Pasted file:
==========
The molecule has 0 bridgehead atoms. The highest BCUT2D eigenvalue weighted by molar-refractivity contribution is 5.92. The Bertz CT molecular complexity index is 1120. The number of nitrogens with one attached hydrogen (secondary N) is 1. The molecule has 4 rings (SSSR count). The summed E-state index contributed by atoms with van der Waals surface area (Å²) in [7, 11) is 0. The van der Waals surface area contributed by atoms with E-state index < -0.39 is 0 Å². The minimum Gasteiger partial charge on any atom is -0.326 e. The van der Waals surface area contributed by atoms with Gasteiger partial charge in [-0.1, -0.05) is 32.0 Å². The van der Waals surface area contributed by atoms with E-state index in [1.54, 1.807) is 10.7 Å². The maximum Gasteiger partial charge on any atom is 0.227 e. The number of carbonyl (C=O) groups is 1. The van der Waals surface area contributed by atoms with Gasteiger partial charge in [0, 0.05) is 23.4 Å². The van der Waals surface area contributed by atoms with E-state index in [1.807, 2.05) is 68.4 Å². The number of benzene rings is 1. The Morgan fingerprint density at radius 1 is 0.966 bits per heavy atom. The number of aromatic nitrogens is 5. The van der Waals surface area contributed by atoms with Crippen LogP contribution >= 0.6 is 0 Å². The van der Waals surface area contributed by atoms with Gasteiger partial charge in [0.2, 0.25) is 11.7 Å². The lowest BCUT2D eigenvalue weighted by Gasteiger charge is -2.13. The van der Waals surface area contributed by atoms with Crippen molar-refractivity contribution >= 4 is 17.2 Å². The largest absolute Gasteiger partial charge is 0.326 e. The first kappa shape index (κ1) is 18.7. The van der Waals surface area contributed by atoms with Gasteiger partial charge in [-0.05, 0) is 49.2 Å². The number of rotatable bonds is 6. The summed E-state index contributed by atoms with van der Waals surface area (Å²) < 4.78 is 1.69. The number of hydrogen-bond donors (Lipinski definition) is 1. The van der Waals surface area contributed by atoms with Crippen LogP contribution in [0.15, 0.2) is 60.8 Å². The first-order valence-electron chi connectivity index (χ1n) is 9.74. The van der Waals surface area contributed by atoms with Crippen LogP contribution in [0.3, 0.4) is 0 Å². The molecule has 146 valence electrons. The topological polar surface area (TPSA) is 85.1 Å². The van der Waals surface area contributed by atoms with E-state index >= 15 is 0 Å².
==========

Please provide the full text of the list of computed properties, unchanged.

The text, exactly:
The molecule has 0 bridgehead atoms. The highest BCUT2D eigenvalue weighted by molar-refractivity contribution is 5.92. The Bertz CT molecular complexity index is 1120. The number of nitrogens with one attached hydrogen (secondary N) is 1. The molecule has 4 rings (SSSR count). The summed E-state index contributed by atoms with van der Waals surface area (Å²) in [7, 11) is 0. The van der Waals surface area contributed by atoms with E-state index < -0.39 is 0 Å². The minimum Gasteiger partial charge on any atom is -0.326 e. The van der Waals surface area contributed by atoms with Gasteiger partial charge in [-0.1, -0.05) is 32.0 Å². The van der Waals surface area contributed by atoms with E-state index in [1.54, 1.807) is 10.7 Å². The maximum Gasteiger partial charge on any atom is 0.227 e. The number of carbonyl (C=O) groups is 1. The van der Waals surface area contributed by atoms with Gasteiger partial charge in [0, 0.05) is 23.4 Å². The van der Waals surface area contributed by atoms with E-state index in [1.807, 2.05) is 68.4 Å². The number of benzene rings is 1. The Morgan fingerprint density at radius 1 is 0.966 bits per heavy atom. The number of aromatic nitrogens is 5. The van der Waals surface area contributed by atoms with Crippen LogP contribution >= 0.6 is 0 Å². The van der Waals surface area contributed by atoms with Gasteiger partial charge in [0.2, 0.25) is 11.7 Å². The lowest BCUT2D eigenvalue weighted by Gasteiger charge is -2.13. The van der Waals surface area contributed by atoms with Crippen molar-refractivity contribution >= 4 is 17.2 Å². The largest absolute Gasteiger partial charge is 0.326 e. The first kappa shape index (κ1) is 18.7. The van der Waals surface area contributed by atoms with Gasteiger partial charge in [-0.05, 0) is 49.2 Å². The number of rotatable bonds is 6. The summed E-state index contributed by atoms with van der Waals surface area (Å²) < 4.78 is 1.69. The number of hydrogen-bond donors (Lipinski definition) is 1. The van der Waals surface area contributed by atoms with Crippen LogP contribution in [0.15, 0.2) is 60.8 Å². The first-order valence-electron chi connectivity index (χ1n) is 9.74. The van der Waals surface area contributed by atoms with Crippen LogP contribution in [0.3, 0.4) is 0 Å². The molecule has 146 valence electrons. The topological polar surface area (TPSA) is 85.1 Å². The van der Waals surface area contributed by atoms with E-state index >= 15 is 0 Å².